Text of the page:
Kilimani Sesame has positive impact on children in Tanzania: study

June 30, 2010

There are 8.3 million children who are 5 years and younger living in Tanzania. With limited access to formal education, can media intervention make a positive and significant impact on what these children learn? Sesame Workshop, which produces Kilimani Sesame, the Tanzanian version of Sesame Street, recently commissioned researchers from the Johns Hopkins Bloomberg School of Public Health in full collaboration with a Dar es Salaam-based research team, to examine the effects of a six-week intervention delivering Kilimani Sesame content to 223 children in the rural district of Kisarawe and the city of Dar es Salaam. The article is expected to be published in July in the Journal of Applied Developmental Psychology.

Kilimani Sesame, which features the feathered and furry Muppets of Sesame Street characters, presents educational objectives that include improving children's basic literacy and numeracy skills, as well as providing knowledge and reducing the stigma related to HIV/AIDS. The study found that with greater exposure to Kilimani Sesame showed more gains in cognitive, social and health outcomes than those with less exposure. Specifically, children who viewed more Kilimani Sesame content had higher scores on tests of literacy and primary math skills, greater ability to describe appropriate social behaviors and emotions, and knew more about malaria and HIV/AIDS.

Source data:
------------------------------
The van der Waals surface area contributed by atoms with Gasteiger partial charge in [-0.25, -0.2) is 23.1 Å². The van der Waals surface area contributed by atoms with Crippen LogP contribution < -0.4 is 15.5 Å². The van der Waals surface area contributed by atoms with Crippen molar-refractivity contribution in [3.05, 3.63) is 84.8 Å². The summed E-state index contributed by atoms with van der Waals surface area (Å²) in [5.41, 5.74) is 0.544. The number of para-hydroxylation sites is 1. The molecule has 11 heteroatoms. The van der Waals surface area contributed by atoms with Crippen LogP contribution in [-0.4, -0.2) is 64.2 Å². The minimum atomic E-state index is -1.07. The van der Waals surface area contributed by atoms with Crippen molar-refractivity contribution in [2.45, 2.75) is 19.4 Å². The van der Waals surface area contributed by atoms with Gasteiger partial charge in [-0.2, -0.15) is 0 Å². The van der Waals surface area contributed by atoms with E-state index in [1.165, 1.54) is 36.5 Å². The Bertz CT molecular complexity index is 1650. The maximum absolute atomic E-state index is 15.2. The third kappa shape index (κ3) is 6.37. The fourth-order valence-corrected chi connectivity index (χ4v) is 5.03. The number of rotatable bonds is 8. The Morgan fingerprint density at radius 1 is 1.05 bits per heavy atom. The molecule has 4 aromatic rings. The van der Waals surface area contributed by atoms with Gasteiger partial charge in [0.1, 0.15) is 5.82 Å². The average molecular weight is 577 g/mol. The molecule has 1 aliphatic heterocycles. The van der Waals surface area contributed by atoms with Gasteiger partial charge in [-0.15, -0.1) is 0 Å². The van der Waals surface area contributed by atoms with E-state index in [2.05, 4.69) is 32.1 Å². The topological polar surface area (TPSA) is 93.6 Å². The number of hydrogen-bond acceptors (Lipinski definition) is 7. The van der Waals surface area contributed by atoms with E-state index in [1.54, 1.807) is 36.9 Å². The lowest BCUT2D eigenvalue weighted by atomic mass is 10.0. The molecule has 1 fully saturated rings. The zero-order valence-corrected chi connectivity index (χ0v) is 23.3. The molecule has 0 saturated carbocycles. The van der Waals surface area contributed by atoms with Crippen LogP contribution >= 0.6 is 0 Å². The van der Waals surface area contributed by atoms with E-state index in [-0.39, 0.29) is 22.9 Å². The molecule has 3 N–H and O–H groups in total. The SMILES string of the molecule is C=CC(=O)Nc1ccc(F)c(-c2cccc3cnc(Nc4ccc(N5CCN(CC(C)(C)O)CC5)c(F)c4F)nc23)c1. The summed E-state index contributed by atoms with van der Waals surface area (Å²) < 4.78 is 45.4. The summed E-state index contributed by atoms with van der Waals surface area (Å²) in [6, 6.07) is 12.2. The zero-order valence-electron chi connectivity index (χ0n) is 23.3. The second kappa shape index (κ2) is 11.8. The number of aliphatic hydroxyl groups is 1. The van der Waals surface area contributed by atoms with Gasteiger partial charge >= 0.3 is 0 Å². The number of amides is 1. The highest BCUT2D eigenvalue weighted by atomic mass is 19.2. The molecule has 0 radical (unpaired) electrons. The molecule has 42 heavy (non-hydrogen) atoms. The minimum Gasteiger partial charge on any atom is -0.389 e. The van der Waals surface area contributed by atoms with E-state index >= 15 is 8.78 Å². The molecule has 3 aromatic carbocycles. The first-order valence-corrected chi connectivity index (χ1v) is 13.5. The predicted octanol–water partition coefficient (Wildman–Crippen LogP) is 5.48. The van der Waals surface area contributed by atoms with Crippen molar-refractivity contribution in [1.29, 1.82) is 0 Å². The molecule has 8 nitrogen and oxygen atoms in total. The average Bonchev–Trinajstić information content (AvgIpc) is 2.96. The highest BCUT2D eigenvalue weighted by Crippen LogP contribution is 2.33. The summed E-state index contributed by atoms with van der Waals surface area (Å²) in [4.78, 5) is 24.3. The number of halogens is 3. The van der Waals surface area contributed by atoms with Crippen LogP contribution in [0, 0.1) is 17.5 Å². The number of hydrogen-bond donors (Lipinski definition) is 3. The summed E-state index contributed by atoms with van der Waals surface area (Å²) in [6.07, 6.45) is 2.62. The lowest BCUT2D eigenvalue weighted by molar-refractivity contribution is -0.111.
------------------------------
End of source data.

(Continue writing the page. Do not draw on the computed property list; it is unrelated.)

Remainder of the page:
Children with greater exposure to Kilimani Sesame were also more likely to say an HIV positive child could play with others and that they would invite an positive person into their home to share a meal. These findings remained robust over and above the contribution of factors that are important in predicting these outcomes: child age, child gender, location, general media exposure, and the child's performance in these outcomes prior to the intervention.

"We are pleased that researchers at an esteemed academic institution have found evidence of the impact of this media intervention." said Dr. Charlotte Cole, Vice President of International Education, Research, and Outreach at Sesame Workshop. "Children learn best when learning opportunities match their own daily life experiences. Kiilmani Sesame, which was developed by a team of Tanzanian educators and producers, provides images and content that features an environment familiar to its viewers and imparts age-appropriate messages - such as malaria prevention information - that are critical to children living in the country."

"This was an exciting opportunity to see how media can have a great impact," described Dr. Dina L.G. Borzekowski, an Associate Professor with the Johns Hopkins Bloomberg School of Public Health's Department of Health, Behavior and Society. She continued, "Despite lacking basic resources such as household water and electricity, children in this study benefited from the culturally-relevant and age-appropriate books, radio and video. Sesame Workshop demonstrates how media can best be used engage and motivate young children. This intervention offers a powerful, educational foundation to help Tanzanian children reach their highest potential."

More information: The study abstract can be read here: http://dx.doi.org/10.1016/j.appdev.2010.05.002

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